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geowizard
20:04:23 Fri
Oct 18 2013

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Re: Winter projects?

Fleng,

I look forward to news of your results!

My father was a welter-weight Golden Glove boxing Champion.

Dad said; "Never let your guard down, son!" :smile:

- Geowizard

  
billcosta_rica
00:11:36 Sat
Oct 19 2013

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Re: Winter projects?

my dad also geo .... he always said the bigger they are the harder they fall.

bill/cr

  
geowizard
18:23:11 Sat
Oct 19 2013

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Re: Winter projects?

Bill,

That's cool!

Friday nights were special. For those that were around back in the black and white television era and remember the "Friday Night Fights" and champs like Rocky Marciano... I was being groomed to be the next "Heavy Weight". :smile:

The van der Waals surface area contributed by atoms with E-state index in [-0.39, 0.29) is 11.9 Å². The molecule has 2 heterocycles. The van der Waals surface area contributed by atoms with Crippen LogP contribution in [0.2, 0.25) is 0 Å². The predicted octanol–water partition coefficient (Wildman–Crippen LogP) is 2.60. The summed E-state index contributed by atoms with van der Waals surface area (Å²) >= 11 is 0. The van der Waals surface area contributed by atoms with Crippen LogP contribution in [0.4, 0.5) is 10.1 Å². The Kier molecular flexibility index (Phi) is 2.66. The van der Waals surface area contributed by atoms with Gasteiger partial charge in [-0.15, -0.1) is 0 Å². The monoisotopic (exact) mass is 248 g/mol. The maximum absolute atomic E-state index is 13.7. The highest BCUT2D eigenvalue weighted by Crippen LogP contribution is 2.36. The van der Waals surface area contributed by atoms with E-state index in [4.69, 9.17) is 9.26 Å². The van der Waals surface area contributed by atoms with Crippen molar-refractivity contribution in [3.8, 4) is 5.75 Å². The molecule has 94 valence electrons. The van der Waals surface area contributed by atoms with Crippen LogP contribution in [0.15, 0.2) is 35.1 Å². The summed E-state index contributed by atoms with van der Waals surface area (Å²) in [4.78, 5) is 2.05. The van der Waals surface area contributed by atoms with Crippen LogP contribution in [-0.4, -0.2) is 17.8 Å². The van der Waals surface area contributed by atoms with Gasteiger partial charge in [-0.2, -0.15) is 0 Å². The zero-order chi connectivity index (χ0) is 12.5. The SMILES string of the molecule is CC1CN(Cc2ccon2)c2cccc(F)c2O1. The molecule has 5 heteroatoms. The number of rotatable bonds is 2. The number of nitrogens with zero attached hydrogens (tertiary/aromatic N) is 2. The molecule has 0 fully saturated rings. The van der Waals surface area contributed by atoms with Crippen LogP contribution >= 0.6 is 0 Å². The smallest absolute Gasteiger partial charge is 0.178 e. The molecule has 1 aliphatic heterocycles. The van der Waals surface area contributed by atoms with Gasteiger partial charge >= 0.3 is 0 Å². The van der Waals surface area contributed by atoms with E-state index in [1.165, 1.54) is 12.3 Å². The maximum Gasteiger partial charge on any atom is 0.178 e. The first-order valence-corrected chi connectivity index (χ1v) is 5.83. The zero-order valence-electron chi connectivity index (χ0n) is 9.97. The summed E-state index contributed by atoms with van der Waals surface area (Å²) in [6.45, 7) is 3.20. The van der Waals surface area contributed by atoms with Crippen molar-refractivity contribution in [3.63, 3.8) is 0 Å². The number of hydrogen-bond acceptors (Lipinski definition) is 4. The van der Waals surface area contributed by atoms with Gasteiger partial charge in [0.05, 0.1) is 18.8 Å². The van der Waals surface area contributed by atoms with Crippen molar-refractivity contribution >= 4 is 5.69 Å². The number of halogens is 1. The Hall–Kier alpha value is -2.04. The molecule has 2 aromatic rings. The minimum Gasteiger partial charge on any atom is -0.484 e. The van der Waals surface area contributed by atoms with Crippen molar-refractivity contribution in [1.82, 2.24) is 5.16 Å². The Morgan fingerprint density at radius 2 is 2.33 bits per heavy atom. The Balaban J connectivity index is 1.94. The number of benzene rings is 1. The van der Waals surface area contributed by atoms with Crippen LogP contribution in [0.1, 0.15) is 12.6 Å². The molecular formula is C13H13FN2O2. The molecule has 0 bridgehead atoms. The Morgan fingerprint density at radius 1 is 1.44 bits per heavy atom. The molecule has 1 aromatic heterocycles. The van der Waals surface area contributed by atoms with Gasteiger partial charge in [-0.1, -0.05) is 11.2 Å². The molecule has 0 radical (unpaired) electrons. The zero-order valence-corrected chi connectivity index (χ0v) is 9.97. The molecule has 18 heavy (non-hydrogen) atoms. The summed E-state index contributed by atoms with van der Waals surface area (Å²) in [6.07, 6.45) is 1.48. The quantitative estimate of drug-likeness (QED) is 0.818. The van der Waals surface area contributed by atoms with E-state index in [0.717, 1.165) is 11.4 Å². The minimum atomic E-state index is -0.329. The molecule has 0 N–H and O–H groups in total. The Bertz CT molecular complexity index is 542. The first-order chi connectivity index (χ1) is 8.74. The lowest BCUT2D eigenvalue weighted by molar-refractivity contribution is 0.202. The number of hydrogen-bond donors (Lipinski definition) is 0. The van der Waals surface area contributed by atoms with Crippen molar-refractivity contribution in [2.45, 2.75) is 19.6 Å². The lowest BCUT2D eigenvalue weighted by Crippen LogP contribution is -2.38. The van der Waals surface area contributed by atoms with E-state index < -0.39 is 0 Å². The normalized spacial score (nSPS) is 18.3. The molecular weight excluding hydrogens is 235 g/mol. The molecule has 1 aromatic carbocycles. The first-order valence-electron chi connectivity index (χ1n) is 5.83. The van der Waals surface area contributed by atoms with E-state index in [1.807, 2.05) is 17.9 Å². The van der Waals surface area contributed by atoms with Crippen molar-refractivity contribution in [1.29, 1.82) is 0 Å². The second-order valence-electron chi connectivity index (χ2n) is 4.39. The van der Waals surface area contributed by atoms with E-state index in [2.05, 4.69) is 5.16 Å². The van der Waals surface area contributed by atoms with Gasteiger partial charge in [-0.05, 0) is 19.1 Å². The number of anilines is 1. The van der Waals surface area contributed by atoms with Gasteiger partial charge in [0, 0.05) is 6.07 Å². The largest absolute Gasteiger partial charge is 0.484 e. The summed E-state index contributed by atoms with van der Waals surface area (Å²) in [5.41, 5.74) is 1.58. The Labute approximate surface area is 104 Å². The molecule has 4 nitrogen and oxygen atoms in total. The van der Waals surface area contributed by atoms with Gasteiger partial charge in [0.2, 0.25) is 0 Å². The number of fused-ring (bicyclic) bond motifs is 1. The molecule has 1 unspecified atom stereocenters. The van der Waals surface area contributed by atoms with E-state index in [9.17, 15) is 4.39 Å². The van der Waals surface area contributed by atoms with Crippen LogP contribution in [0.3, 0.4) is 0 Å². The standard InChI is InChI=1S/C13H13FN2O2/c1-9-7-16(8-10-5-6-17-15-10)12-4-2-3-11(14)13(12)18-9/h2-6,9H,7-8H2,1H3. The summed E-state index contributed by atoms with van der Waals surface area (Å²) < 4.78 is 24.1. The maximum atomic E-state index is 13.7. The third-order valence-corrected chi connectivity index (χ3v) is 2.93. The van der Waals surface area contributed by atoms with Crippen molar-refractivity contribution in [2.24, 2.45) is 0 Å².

Now, "Hold 'em like this, son. Keep your chin tucked in...

So someone doesn't give you a "good night kiss". :confused:

- Geowizard

  
cubsqueal
00:14:00 Sun
Oct 20 2013

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Re: Winter projects?


Had an uncle who was going to make a name for himself with boxing gloves. Some bigger guy knocked him on his rear and the gloves got hung up in the woodshed where they turned green with mold.

Gold mining sounds like a lifestyle with a lot less pain....

  
geowizard
14:09:37 Sun
Oct 20 2013

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Re: Winter projects?



Oh well... back to winter projects...

I designed a reverse-helix router and picked up a 20 ft section of 12" PIP pipe for the outer drum. I cut a 3 ft and a 6 ft section to make two recovery systems. Yesterday, I completed the steel frame with wheels for the drum to rotate on. Next will be the drive system.

Screen:

I made the cylindrical screen first. It is 8 mesh screen rolled inside of a section of 4 1/2 inch schedule 40 PVC well casing. The well casing has windows cut in it. The screen is glued with a bead of RTV around the openings (windows) in the well casing.

Note: this project is only a prototype and will be hardened for longer term use.

A spray bar will be added that runs the length of the screen.

Reverse Helix recovery systems appear in two versions. One has no screen and is fed with pre-screened material. The second has a grizzly and internal trommel screen.

- Geowizard

  
baub
20:53:56 Thu
Oct 31 2013

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Re: Winter projects?